What he saw when he arrived must have exceeded his grimmest imaginings. For years NORTHERN LIGHT had been kept afloat by the steady churning of not one but three sump pumps. This chancy state of affairs had turned further south when, in rapid-fire order, NORTHERN LIGHT’s owner was sent to jail for financial irregularities and the level of Lake Macatawa had dropped low enough so that a submerged piling had punched through her hull. Undaunted, Bob raised NORTHERN LIGHT to the surface and put her on the bank for a closer look. It was not a pretty sight.

To sop up any dampness missed by the three sump pumps and a constantly running hard-wired dehumidifier NORTHERN LIGHT’s owner had swaddled the boat’s interior with orange and green shag carpeting. Ice, grinding along her waterline, had scarred her planking. In the stern, a small tree grew out of the covering board. Furthermore, there was the stuff that wasn’t there, like the steering wheel, compass and binnacle top, and wooden boom—plus the priceless custom-made Nevins sheet winches Tiedemann discovered doing duty as ashtrays atop the bar of a local tavern. Finally, when he went to pull the mast, because the previous owner had used bath towels as a boot, the mast had rotted clear through at the partners, causing the bottom seven feet to drop off of its own weight as a crane lifted the stick free.

To a veteran of the trials and tribulations of the GLEAM restoration, however, the challenges represented by NORTHERN LIGHT’s forlorn condition were a mere bump in the road. A thorough interior sandblasting would eliminate the shag carpet problem. Newport’s intrepid shipwright Louis Sauzedde, whom Bob enticed to Michigan to help out, soon would put NORTHERN LIGHT’s structural problems to right. After managing to ransom her deck hardware from its barroom bondage, in less than two years Bob had her up and beautiful and free at last to travel on her own bottom through the lakes, canals, and rivers connecting Michigan to the Atlantic Ocean and her old home, Newport.

The 62' commuter yacht PAM was built by Great Lakes Boat Building Company of Milwaukee in 1921; in 1990, Bob Tiedemann found her swamped and derelict in a Florida canal. Twin Chryslers drive her over 30 knots.

With two vintage 12-Meter yachts in harness and generating revenue for Seascope Yacht Charters (the corporate entity Bob Tiedemann had created back when MARINER was his only boat for hire), once again a lot of young men in his position would have called it good enough. “Good enough,” it seems, never came up as a concept. For one thing, Bob could never forget that classic yachts were moldering away in need of energetic angels such as himself.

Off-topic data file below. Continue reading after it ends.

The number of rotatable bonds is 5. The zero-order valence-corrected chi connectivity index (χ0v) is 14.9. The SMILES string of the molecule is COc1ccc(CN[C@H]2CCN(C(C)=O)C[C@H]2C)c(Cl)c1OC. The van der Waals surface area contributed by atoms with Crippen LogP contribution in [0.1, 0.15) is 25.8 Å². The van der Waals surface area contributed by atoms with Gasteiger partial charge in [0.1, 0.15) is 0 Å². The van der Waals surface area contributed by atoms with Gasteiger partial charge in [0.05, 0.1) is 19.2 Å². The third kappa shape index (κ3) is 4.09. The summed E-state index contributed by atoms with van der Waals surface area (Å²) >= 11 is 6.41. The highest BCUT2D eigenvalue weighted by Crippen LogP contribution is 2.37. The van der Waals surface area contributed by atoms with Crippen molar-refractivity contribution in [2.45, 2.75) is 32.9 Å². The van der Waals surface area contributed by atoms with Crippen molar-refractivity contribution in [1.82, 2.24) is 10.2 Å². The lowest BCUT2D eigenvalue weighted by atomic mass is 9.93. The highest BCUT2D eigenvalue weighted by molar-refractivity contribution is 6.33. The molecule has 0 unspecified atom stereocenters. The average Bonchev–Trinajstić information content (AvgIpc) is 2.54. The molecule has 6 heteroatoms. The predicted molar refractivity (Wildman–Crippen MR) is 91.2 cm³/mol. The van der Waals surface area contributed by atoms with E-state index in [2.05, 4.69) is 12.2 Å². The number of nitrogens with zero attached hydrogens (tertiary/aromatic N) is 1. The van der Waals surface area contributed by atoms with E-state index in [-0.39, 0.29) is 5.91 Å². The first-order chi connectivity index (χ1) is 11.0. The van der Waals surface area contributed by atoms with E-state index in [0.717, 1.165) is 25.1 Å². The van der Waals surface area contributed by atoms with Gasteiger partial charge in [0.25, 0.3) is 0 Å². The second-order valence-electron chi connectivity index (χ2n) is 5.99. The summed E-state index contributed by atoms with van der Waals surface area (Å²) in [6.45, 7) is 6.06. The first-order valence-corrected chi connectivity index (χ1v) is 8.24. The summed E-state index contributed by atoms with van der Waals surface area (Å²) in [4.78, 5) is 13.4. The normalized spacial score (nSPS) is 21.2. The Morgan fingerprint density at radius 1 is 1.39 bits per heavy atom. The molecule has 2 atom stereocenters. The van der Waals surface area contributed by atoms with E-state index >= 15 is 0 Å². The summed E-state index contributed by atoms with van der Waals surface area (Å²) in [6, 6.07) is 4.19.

In this regard he had been thinking his business might benefit from the presence of a large powerboat to serve as a tender to the Twelves so that non-sailing charter guests could enjoy the spectacle of GLEAM and NORTHERN LIGHT sailing side-by-side. In hopes of bringing this thought to fruition, he had followed the fortunes of a 1921, 62' commuter yacht named PAM that had been originally built to the highest standards by the Great Lakes Boatbuilding Company for the Hiram Walker Distillery. By the time Bob caught up with PAM she was lying in a canal slip near Fort Lauderdale and way past her glory days: engines awash, brightwork gone to fuzz, belowdecks a frightful cocktail brewing in the heat of the Florida sun: the full catastrophe.

With characteristic energy and smarts (we know the drill by now), Bob pumped her bilges and managed to free her engines. Then, by running nearly as much oil through them as he did gasoline, he managed to steam PAM the length of the East Coast to Newport and a new life as a burnished classic in The Tiedemann Collection. Featuring Frank Sinatra and the Big Bands on the stereo and Dom Perignon in the fridge, PAM became everything Bob had hoped for: charterers in deck chairs observing the Twelves on a summer morning, lunching in shady splendor with GLEAM and NORTHERN LIGHT tied up along each side at noon and then, come evening, dancing their way into the moonlight.

“First you get the boats, then you invent the business,” is the way Bob and his wife, Elizabeth, define their enterprise. The 1911 harbor launch FAWAN is a case in point. With her graceful double-ended hull and oval leaded-glass windows with their spider-web designs, this 40' launch is a boat of such refined good looks that she might seem more at home in the fleet of a Venetian Doge than running around in Newport Harbor.

FAWAN, a 40' launch built in 1911, is the latest addition to the Tiedemann fleet. Built for John Jacob Astor IV (who died in the TITANIC sinking) for use at his Hudson River estate, the boat went through a succession of owners in Maine and Massachusetts before the Tiedemanns acquired her in 2003.